Proteins are organic compounds that contain carbon, hydrogen, oxygen, and nitrogen atoms; some proteins also contain sulfur.
Energy from Proteins
• 1 gram of protein supplies 4 kcal (the same as CHO).
• Proteins should supply 10-15% of your total daily kcals.
Classification of Proteins
Complete proteins (High-biological-value proteins) contain all of the essential amino acids. Complete proteins are primarily animal proteins, such as those in meats, poultry, fish, dairy products, and eggs.
Incomplete proteins (Low-biological-value proteins) lack one or more of the essential amino acids, usually lysine, methionine, and tryptophan. Most vegetables are incomplete proteins.
Essential amino acids
• The body cannot make essential amino acids. As a result, they must come from food.
• The nine essential amino acids are: histidine, isoleucine, leucine, lysine, methionine, phenylalanine, threonine, tryptophan, and valine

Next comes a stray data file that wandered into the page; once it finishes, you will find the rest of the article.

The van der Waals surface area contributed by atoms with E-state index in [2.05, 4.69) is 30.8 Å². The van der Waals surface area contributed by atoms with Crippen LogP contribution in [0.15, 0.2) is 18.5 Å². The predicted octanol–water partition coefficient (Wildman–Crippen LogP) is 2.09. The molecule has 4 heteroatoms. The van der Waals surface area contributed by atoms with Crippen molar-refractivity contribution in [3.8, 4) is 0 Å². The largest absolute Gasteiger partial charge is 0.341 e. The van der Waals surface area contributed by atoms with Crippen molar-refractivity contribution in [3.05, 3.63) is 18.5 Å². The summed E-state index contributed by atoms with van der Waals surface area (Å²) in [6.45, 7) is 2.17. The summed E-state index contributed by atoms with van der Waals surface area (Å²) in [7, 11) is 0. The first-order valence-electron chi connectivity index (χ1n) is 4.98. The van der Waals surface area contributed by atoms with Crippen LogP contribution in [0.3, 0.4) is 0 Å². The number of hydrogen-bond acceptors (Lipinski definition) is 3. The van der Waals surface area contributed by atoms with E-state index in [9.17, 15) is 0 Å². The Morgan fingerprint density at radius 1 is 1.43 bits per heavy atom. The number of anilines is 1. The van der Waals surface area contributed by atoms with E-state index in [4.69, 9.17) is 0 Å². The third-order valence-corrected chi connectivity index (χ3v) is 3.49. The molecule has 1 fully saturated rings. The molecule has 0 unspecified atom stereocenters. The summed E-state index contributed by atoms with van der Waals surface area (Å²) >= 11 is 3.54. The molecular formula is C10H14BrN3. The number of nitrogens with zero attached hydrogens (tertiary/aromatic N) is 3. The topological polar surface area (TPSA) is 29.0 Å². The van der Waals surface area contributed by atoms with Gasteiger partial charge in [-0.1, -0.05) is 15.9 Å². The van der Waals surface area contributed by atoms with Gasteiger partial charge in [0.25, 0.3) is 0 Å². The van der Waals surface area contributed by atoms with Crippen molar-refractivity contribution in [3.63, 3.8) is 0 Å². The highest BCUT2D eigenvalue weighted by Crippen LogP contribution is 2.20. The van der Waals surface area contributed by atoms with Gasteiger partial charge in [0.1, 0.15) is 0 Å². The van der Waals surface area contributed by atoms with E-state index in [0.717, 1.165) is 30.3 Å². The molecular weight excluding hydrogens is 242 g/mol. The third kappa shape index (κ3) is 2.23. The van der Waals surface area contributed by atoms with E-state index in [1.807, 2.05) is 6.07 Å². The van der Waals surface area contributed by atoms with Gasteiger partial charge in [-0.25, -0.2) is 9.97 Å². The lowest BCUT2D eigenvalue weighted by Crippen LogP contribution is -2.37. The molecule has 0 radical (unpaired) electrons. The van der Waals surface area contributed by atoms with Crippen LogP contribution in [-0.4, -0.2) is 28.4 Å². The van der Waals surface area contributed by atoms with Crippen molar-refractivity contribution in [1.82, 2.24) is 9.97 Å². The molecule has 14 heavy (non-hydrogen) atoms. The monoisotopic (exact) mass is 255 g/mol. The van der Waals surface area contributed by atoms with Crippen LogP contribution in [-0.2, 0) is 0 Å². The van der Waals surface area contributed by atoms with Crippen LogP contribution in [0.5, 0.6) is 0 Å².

Nonessential amino acids
• "Nonessential" means that our bodies produce an amino acid, even if we don't get it from the food we eat.
• They include: alanine, asparagine, aspartic acid, and glutamic acid.
Functions of Proteins
Growth and replacement: clotting factor production, collagen synthesis, epithelial cell proliferation, fibroblast proliferation.
Immunity: antibodies, white blood cell production and migration, cell-mediated phagocytosis.
Fluid balance: intracellular osmotic pressure, albumin, maintenance of blood volume
Sodium and potassium balance.